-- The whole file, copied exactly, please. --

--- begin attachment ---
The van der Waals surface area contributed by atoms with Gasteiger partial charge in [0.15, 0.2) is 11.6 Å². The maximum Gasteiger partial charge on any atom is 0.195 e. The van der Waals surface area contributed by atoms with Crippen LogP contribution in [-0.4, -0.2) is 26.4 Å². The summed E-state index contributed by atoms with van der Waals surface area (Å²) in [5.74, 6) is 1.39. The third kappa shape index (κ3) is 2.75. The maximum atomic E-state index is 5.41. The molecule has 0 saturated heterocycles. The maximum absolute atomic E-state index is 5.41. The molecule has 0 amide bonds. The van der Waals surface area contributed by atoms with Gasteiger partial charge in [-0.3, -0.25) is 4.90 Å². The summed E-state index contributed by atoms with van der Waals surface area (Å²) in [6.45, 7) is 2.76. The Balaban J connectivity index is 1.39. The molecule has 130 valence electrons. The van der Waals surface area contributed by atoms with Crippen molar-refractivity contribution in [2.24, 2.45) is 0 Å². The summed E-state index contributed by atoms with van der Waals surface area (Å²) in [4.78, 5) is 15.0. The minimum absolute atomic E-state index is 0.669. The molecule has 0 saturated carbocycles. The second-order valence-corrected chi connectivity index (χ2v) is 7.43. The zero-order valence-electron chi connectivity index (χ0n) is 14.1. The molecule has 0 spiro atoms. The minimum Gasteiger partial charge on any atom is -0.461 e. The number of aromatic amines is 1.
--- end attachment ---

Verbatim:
The van der Waals surface area contributed by atoms with Gasteiger partial charge in [0.15, 0.2) is 11.6 Å². The maximum Gasteiger partial charge on any atom is 0.195 e. The van der Waals surface area contributed by atoms with Crippen LogP contribution in [-0.4, -0.2) is 26.4 Å². The summed E-state index contributed by atoms with van der Waals surface area (Å²) in [5.74, 6) is 1.39. The third kappa shape index (κ3) is 2.75. The maximum atomic E-state index is 5.41. The molecule has 0 saturated heterocycles. The maximum absolute atomic E-state index is 5.41. The molecule has 0 amide bonds. The van der Waals surface area contributed by atoms with Gasteiger partial charge in [-0.3, -0.25) is 4.90 Å². The summed E-state index contributed by atoms with van der Waals surface area (Å²) in [6.45, 7) is 2.76. The Balaban J connectivity index is 1.39. The molecule has 130 valence electrons. The van der Waals surface area contributed by atoms with Crippen molar-refractivity contribution in [2.24, 2.45) is 0 Å². The summed E-state index contributed by atoms with van der Waals surface area (Å²) in [4.78, 5) is 15.0. The minimum absolute atomic E-state index is 0.669. The molecule has 0 saturated carbocycles. The second-order valence-corrected chi connectivity index (χ2v) is 7.43. The zero-order valence-electron chi connectivity index (χ0n) is 14.1. The molecule has 0 spiro atoms. The minimum Gasteiger partial charge on any atom is -0.461 e. The number of aromatic amines is 1.